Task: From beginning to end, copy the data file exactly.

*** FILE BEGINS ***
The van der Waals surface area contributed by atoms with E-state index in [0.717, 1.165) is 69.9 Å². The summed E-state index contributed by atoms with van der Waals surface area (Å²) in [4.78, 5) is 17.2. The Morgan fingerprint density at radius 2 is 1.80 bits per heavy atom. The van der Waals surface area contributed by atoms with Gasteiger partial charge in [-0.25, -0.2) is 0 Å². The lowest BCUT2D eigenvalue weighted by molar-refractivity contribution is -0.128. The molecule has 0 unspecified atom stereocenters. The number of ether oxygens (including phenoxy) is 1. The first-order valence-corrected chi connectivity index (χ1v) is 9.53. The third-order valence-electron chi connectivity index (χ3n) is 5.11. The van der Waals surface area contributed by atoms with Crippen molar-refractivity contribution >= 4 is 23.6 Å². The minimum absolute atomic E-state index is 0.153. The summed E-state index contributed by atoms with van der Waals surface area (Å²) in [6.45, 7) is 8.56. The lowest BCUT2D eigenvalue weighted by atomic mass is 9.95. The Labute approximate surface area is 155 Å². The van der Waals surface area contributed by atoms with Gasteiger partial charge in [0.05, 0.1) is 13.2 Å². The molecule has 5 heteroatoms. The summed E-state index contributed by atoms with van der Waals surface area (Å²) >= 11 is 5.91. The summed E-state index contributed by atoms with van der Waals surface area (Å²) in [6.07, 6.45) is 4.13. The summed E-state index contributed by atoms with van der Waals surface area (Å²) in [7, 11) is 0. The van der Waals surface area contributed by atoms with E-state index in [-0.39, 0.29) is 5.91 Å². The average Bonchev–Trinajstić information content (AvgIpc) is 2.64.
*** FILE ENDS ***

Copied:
The van der Waals surface area contributed by atoms with E-state index in [0.717, 1.165) is 69.9 Å². The summed E-state index contributed by atoms with van der Waals surface area (Å²) in [4.78, 5) is 17.2. The Morgan fingerprint density at radius 2 is 1.80 bits per heavy atom. The van der Waals surface area contributed by atoms with Gasteiger partial charge in [-0.25, -0.2) is 0 Å². The lowest BCUT2D eigenvalue weighted by molar-refractivity contribution is -0.128. The molecule has 0 unspecified atom stereocenters. The number of ether oxygens (including phenoxy) is 1. The first-order valence-corrected chi connectivity index (χ1v) is 9.53. The third-order valence-electron chi connectivity index (χ3n) is 5.11. The van der Waals surface area contributed by atoms with Crippen molar-refractivity contribution >= 4 is 23.6 Å². The minimum absolute atomic E-state index is 0.153. The summed E-state index contributed by atoms with van der Waals surface area (Å²) in [6.45, 7) is 8.56. The lowest BCUT2D eigenvalue weighted by atomic mass is 9.95. The Labute approximate surface area is 155 Å². The van der Waals surface area contributed by atoms with Gasteiger partial charge in [0.05, 0.1) is 13.2 Å². The molecule has 5 heteroatoms. The summed E-state index contributed by atoms with van der Waals surface area (Å²) >= 11 is 5.91. The summed E-state index contributed by atoms with van der Waals surface area (Å²) in [6.07, 6.45) is 4.13. The summed E-state index contributed by atoms with van der Waals surface area (Å²) in [7, 11) is 0. The van der Waals surface area contributed by atoms with E-state index in [-0.39, 0.29) is 5.91 Å². The average Bonchev–Trinajstić information content (AvgIpc) is 2.64.